Rheumatoid Arthritis: Your Healthcare Team

Health Monitor Staff
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Many healthcare professionals can help you manage different aspects of rheumatoid arthritis (RA). Here are some of the professionals you may want to consult:

Primary care physician (PCP): Your PCP is trained in general medicine, family practice or some other entry-level-of-care medicine. While a PCP can evaluate and treat arthritis, he or she may refer you to a rheumatologist for arthritis-specific care.

Rheumatologist: This doctor specializes in the medical treatment of arthritis and other diseases of the joints. Generally, for RA patients, the Rheumatologist is captain of the team.

Physical therapist (PT). A physical therapist focuses on improving your mobility by helping you improve joint flexibility and muscle strength.

Occupational therapist (OT): Occupational therapists can help teach you how to do everyday tasks, like dressing and driving, in a way that minimizes arthritis pain and stiffness. They also recommend helpful assistive devices.

Nurse practitioner: An Advanced Practice Nurse who can provide high-quality care and treatment to patients. They can diagnose and treat a variety of health problems and inform patients about lifestyle changes that can improve their health.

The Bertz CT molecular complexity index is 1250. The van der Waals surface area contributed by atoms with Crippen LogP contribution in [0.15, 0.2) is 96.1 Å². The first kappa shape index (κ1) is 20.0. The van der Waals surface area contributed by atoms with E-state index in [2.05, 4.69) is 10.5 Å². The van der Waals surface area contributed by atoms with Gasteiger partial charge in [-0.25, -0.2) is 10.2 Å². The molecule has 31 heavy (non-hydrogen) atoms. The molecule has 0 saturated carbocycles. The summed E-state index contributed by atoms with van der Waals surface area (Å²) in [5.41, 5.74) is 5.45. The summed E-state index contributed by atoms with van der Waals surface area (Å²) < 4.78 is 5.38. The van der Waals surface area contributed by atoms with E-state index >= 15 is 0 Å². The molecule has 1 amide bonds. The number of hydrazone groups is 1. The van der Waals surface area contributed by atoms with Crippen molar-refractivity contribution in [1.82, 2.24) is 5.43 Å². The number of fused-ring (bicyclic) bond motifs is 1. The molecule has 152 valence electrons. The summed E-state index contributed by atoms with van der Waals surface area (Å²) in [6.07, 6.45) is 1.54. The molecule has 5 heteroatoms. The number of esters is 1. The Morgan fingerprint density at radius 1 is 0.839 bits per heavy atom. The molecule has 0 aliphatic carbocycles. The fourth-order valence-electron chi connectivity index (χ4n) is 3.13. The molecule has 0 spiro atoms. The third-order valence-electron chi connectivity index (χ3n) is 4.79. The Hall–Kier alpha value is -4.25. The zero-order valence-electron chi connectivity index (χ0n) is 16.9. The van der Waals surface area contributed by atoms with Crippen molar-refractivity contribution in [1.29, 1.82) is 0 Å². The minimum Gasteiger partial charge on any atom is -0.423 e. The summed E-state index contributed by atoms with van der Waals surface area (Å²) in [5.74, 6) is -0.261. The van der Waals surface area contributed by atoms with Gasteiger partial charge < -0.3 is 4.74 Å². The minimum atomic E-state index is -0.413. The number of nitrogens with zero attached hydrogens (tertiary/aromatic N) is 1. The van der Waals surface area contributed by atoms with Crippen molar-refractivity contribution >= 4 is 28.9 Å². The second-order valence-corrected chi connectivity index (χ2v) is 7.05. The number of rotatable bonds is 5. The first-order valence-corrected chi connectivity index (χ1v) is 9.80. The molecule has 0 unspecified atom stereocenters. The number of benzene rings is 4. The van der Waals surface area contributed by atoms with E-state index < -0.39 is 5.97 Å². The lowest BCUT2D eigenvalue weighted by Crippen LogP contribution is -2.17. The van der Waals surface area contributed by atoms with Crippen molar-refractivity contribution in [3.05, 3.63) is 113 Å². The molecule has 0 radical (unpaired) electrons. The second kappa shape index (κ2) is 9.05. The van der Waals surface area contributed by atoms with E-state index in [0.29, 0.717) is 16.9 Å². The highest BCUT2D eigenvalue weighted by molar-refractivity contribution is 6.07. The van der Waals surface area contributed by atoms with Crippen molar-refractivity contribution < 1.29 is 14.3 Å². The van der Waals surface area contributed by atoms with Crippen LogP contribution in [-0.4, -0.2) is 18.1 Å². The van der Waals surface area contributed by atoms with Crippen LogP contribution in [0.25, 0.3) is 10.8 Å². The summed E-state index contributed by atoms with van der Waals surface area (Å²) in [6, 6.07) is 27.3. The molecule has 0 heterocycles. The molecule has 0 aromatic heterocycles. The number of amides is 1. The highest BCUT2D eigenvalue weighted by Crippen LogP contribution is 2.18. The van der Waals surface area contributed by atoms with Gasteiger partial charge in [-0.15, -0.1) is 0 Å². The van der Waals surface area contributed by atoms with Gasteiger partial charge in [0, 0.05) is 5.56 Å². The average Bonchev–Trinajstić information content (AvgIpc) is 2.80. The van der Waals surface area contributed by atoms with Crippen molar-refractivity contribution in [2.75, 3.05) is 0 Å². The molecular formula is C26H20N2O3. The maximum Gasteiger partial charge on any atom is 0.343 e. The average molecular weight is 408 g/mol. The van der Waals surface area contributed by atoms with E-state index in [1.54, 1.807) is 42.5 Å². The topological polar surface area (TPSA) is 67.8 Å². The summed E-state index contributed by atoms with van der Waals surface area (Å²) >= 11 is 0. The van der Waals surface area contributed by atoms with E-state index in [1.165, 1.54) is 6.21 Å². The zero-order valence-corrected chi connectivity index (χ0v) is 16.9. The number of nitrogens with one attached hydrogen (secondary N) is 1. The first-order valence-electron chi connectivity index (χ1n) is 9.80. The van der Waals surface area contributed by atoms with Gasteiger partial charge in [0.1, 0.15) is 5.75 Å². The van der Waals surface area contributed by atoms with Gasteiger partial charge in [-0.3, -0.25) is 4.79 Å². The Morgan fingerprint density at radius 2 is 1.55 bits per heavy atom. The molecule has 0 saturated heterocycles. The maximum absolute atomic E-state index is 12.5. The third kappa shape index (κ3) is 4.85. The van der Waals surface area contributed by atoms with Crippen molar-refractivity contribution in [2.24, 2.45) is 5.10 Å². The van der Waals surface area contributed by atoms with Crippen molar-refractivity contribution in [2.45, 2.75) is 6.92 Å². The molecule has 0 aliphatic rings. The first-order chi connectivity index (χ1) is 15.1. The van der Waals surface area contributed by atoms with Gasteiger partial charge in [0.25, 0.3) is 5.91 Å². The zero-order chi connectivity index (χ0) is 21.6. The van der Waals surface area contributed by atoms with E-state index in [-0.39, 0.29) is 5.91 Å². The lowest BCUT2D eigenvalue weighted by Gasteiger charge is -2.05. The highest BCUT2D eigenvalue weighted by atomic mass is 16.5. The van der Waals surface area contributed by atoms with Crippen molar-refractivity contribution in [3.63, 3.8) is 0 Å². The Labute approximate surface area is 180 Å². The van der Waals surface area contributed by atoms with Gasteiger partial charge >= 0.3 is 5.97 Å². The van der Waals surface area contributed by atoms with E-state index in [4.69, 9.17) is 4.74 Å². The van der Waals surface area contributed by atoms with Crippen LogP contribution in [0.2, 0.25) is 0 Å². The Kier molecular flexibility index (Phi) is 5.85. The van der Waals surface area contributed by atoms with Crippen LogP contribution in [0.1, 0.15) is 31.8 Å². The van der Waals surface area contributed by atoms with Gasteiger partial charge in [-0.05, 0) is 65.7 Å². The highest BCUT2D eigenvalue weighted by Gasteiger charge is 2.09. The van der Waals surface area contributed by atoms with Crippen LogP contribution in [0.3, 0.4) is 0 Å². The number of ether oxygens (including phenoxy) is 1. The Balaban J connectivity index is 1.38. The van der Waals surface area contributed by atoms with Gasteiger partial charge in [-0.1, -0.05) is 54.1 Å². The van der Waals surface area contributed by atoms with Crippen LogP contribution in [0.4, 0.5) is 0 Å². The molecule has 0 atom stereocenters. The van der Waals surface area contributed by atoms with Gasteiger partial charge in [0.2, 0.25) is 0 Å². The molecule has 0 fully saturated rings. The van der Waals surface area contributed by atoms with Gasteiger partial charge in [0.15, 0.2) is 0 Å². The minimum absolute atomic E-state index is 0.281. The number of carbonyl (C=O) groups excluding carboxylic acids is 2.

Physician assistant: Health professionals licensed to practice medicine with physician supervision. They perform a comprehensive range of medical duties, from basic primary care to high-technology specialty procedures.

Nurse: In addition to helping your doctors, nurses can explain the thinking behind your treatment plan and suggest practical ways to carry it out. If there's something about your diagnosis or treatment that you don't understand, your nurse is a good person to ask!

Podiatrist: These "foot doctors" are licensed to prescribe medication and do surgery on your feet or ankles. If your arthritis affects your feet, a podiatrist can prescribe special shoes or other devices that can help.

Ophthalmologist: This eye specialist can examine and treat you for possible complications caused by your RA.

Therapist/counselor: These "talk therapy" professionals can help you explore and cope with the emotional issues that can arise when you're dealing with a chronic illness like RA.

Social worker: A social worker can help you find practical solutions to some of the problems you may encounter in living with RA, such as helping you navigate health insurance issues.

Orthopedic surgeons: These professionals manage the surgical aspect of RA and its complications. Fortunately advances in medical treatments have eliminated many of these complications (tendon ruptures, joint damage causing nerve compressions, fractures that don't heal, etc.) but there are still problems requiring surgical expertise in some patients.

If you see a healthcare professional on this list who you think might be able to help but who isn't currently on your team, talk with your doctor. He or she will be able to provide you with referrals. (You may want to check first with your insurance plan to see which services are covered.) When it comes to keeping RA under control, a team approach really helps!

October 2010